In this 1972 documentary writer James McNeish visits Opononi to examine the life and controversial death of Opo the dolphin. Working from a McNeish idea, director Barry Barclay uses Opo’s mid 50s visit to the Hokianga as the basis for a probing film essay on people, and other animals. Witnesses recall Opo “oomping away”; they include local Piwai Toi, filmmakers Rudall and Ramai Hayward, and author Maurice Shadbolt. Opo is provokingly not shown on screen. Michael King praised Miracle as “without a doubt the most interesting and evocative” slot in the Survey series to date.
Off his own bat, Ilam art student Glenn Standring got his third-year short into competition at the Cannes Film Festival. The minimal plot — hipster private eye Lenny Minute dryly narrates, before facing his nemesis, a rampaging giant blue “sheila doll” — allows Standring to conjure up a distinctive collage-styled cityscape, mined from a grab-bag of Americana inspirations: 50s sci-fi, jazz, the hardboiled detectives of Dashiell Hammett, and star Marlene Dietrich. After this early computer-aided short, Standring joined the Gibson Group as an animator, then directed two stylish features.
This TV documentary sees director Peter Wells look at his life “through pansy-tinted glasses”. Motivated by the anniversary of his brother’s 1989 death (from AIDS) Wells’ film charts his path to becoming a pioneering gay filmmaker and writer: including growing up in conservative Port Chevalier in the 50s and 60s, bathos, baking, and deciding to come out when he was drafted to fight in Vietnam. As befits an artist whose credits include Desperate Remedies, the treatment is distinctive: a mix of doco, (aptly) flowery home movie, and quiet reflection.
Recut from material shot at least five years before, this National Film Unit short appears to have been driven by the Tourist and Publicity Department. Coming in for praise are New Zealand’s primary exports (farm products), road and railways, and social security. In the 50s long distance air links were opening NZ up to the world but international tourism was not a major industry, and NZ was focused firmly on agriculture. People are shown farming, “a little unsmiling” on city streets, and at play (fishing, sailing and skiing). Kids drink milk and Māori are assimilating.
Subtitled ‘a conversation with my grandfather’, this animated short sees Joel Kefali (director of the music video for Lorde’s ‘Royal’) documenting memories of his Turkish 'Baba' arriving in 1951 Auckland. Sausage rolls, dances and the death penalty are animated via cut-out shapes, and scored to Baba’s colourful pidgin phrasing — “go to the hell!”. Noel Murray of US website The Dissolve praised the “ample artistry” of Kefali’s familial tribute. Baba was a part of Loading Docs: a series of low budget three-minute long films made for online release.
One of the last films shot by longtime cameraman Bert Bridgman before his death, this 1958 promotional film follows an American tourist with a licence to fish in New Zealand, her “passport to pleasure”. Narrated by Pulitzer-Prize winning writer and conservationist Louis Bromfield, the film quotes liberally from English 'father of fishing' Izaak Walton, as the “gal from the States” is given fly fishing instruction. The life cycle of trout is shown, and the film — directed by onetime war correspondent Ron McIntyre — ends with a contest of wits between wily angler and trout.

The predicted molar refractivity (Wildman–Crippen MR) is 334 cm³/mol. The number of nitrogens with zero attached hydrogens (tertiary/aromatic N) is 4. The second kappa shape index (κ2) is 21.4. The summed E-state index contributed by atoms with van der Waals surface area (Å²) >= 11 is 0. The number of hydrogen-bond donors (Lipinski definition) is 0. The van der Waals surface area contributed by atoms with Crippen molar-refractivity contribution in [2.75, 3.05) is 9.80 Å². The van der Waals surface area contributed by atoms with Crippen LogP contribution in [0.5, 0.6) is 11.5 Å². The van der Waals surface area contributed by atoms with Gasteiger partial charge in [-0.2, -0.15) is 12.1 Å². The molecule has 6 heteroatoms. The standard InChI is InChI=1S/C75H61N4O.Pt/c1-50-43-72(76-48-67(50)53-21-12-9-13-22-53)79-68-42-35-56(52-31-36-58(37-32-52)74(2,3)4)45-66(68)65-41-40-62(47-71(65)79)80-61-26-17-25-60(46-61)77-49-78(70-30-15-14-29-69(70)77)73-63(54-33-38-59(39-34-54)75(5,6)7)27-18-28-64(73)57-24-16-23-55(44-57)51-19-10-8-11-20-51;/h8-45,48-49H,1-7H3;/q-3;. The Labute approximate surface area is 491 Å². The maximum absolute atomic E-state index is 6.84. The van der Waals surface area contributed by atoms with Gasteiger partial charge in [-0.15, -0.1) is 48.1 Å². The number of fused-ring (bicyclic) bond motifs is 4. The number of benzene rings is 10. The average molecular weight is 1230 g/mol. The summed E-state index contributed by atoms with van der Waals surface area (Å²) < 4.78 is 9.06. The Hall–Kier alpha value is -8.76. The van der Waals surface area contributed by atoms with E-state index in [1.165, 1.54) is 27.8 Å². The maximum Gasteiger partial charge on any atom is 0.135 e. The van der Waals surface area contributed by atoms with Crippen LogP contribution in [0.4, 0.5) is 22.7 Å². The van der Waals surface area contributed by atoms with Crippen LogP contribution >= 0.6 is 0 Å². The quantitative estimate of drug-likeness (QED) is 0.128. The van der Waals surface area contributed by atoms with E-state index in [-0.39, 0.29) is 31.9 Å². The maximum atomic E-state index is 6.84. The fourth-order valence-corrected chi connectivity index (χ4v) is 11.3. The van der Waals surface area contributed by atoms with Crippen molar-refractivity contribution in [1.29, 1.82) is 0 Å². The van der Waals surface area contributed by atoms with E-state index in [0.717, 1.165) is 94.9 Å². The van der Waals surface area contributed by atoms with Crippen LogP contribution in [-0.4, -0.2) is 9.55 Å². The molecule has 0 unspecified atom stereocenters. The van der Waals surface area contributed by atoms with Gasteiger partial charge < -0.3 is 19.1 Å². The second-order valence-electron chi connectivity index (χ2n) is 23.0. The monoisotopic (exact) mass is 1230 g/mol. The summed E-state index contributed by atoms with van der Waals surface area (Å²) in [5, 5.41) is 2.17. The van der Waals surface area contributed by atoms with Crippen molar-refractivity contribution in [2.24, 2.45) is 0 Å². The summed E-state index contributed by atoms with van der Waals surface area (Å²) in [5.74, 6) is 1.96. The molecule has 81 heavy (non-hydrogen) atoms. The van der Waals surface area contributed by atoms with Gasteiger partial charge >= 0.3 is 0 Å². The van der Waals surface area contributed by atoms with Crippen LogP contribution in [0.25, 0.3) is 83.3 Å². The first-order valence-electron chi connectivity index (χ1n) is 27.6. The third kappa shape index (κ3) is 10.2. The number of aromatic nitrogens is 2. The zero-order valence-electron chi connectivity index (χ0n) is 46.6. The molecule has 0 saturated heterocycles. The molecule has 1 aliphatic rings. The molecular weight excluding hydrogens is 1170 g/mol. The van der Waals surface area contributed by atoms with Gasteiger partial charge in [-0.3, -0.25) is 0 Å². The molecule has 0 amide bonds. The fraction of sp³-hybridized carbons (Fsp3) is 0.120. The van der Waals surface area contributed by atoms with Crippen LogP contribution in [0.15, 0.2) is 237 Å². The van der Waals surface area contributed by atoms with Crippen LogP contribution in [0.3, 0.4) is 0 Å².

The movie that won splatter king Peter Jackson mainstream respectability was born from writer Fran Walsh's long interest in the Parker-Hulme case: two 1950s teens who invented imaginary worlds, wrote under imaginary personas, and murdered Pauline Parker's mother. Jackson and Walsh's vision of friendship, creativity and tragedy was greeted with Oscar nominations, deals with indie company Miramax, and rhapsodic acclaim for the film, and newbie actors Melanie Lynskey and Kate Winslet. Time magazine and 30 other publications named it one of the year's 10 best films.
In 1951, New Zealand temporarily became a police state. Civil liberties were curtailed, freedom of speech denied, and the Government used force against its own citizens. Featuring interviews with many who were involved, this film tells the story of the infamous lockout of waterside workers, and the nationwide strike which followed. 1951 won Best Documentary at the 2002 New Zealand Television Awards, and John Bates was named Best Documentary Director.
Mini-series Bread and Roses recreates the early days of trade unionist and politician Sonja Davies. Behind the scenes, the $4 million production required 175 speaking parts, and dozens of sets — many built from plywood, “to make something out of nothing”. This documentary follows director Gaylene Preston and producer Robin Laing from preproduction and filming a dance scene in Wellington Town Hall, to (old-fashioned film) editing. Meanwhile lead actor Geneviève Picot talks about the challenges of portraying a character who often kept her vulnerabilities hidden.
This National Film Unit documentary follows the British Lions 1959 rugby tour to New Zealand. Prior to live televised sports coverage, match highlights were rushed onto cinema screens; NFU tour coverage was later edited into this feature length doco. On the field the series was won by the All Blacks 3-1, including the first test where Don Clarke famously kicked six penalties to beat the Lions’ four tries. Off the field, the Lions visited farms and resorts, drove trout and tried Māori song and dance with guide Rangi. A star back for the Lions was Peter Jackson.